Amazon’s new Appstore for Android devices could launch as soon as next Tuesday, March 22, according to sources speaking to Wired. Amazon publicly announced that it would be competing with Google’s Android Market back in January, and in an effort to draw users to its site, the company has plans to offer exclusive titles such as Angry Birds Rio. Wired’s source also suggested that users will be able to download apps not only from the web, but also from a mobile application. Just two days ago shots of the Appstore in action leaked, so we wouldn’t be surprised to see this launch date rumor come to fruition. More →
BGR exclusively reported in January that Research in Motion was hard at work trying to add support for Android applications to the BlackBerry PlayBook and its QNX-based OS. The move would be a major one, as access to the second-largest mobile development ecosystem would give RIM’s new platform a huge jump in the all-important app game. Since our initial exclusive report, we’ve seen strikingly similar claims emerge as well as purported news of an Android app running on multiple BlackBerry smartphones. Now, a RIM representative has apparently been caught on video saying “we will also support Android apps when we release the Dalvik engine on top of QNX,” while showing off a PlayBook. Oops. The newly uncovered video was filmed at Mobile World Congress earlier this month and while we can’t quite call it an official confirmation from RIM, it certainly seems to substantiate our report. Though the RIM representative mentioned Dalvik, conflicting reports have stated that RIM won’t end up using the Dalvik engine, but rather a different option. The PlayBook video can be found after the jump, with the quote in question coming shortly after the 0:14 mark. More →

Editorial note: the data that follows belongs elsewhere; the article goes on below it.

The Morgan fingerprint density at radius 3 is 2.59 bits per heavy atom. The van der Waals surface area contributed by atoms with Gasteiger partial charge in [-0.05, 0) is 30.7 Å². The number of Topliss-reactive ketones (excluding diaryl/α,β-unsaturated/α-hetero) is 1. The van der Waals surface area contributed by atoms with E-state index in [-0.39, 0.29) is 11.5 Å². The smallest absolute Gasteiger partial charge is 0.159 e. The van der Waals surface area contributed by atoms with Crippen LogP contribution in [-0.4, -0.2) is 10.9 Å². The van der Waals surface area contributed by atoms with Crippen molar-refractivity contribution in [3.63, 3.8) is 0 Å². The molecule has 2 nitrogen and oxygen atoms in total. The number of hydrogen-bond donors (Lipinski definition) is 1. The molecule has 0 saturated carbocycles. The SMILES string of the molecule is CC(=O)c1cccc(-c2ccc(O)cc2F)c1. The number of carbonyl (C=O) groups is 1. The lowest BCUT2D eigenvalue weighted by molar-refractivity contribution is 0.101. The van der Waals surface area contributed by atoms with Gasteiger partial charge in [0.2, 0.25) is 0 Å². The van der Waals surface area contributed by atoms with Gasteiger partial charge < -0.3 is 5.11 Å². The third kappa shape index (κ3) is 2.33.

Mobile app developer ShopSavvy reports that its Android application has recently been tested on multiple BlackBerry devices. BGR exclusively reported last month that RIM may be working on a solution that would allow Android apps to run on its BlackBerry PlayBook tablet. Now, it appears as though RIM may be doing more extensive testing with Android apps that may move beyond the PlayBook tablet or even the QNX platform. According to ShapSavvy’s analytics data, as tracked by Flurry, the following devices accessed its servers while running the ShopSavvy app for Android:
- BlackBerry 8300 ran ShopSavvy on January 31, 2011
- BlackBerry 8600 ran ShopSavvy on January 17 and 24, 2011
- BlackBerry 8520 ran ShopSavvy on February 7, 2011
We’re not sure why these old devices would be used for testing, but we have a feeling this picture will get a bit clearer in the coming weeks and months. Also of note: according to geographic data contained within the logs, ShopSavvy says these hits came from Waterloo, Ontario in Canada — where RIM is headquartered. More →
As crazy as that sounds, we have been told by multiple trusted sources that RIM is seriously considering a feature that will allow BlackBerry devices to run Android apps. Here is what we know… Research In Motion has been trying to figure out the path it wants to take as far as how the existing Java environment will work on its upcoming QNX tablet and smartphones. The company has publicly stated that it is looking at getting a Java virtual machine running on the PlayBook — not so much for app development going forward, but for legacy support, custom apps corporations have deployed and don’t want to recreate, etc — but RIM hasn’t yet decided what kind of Java VM it will use. Hit the break for the rest! More →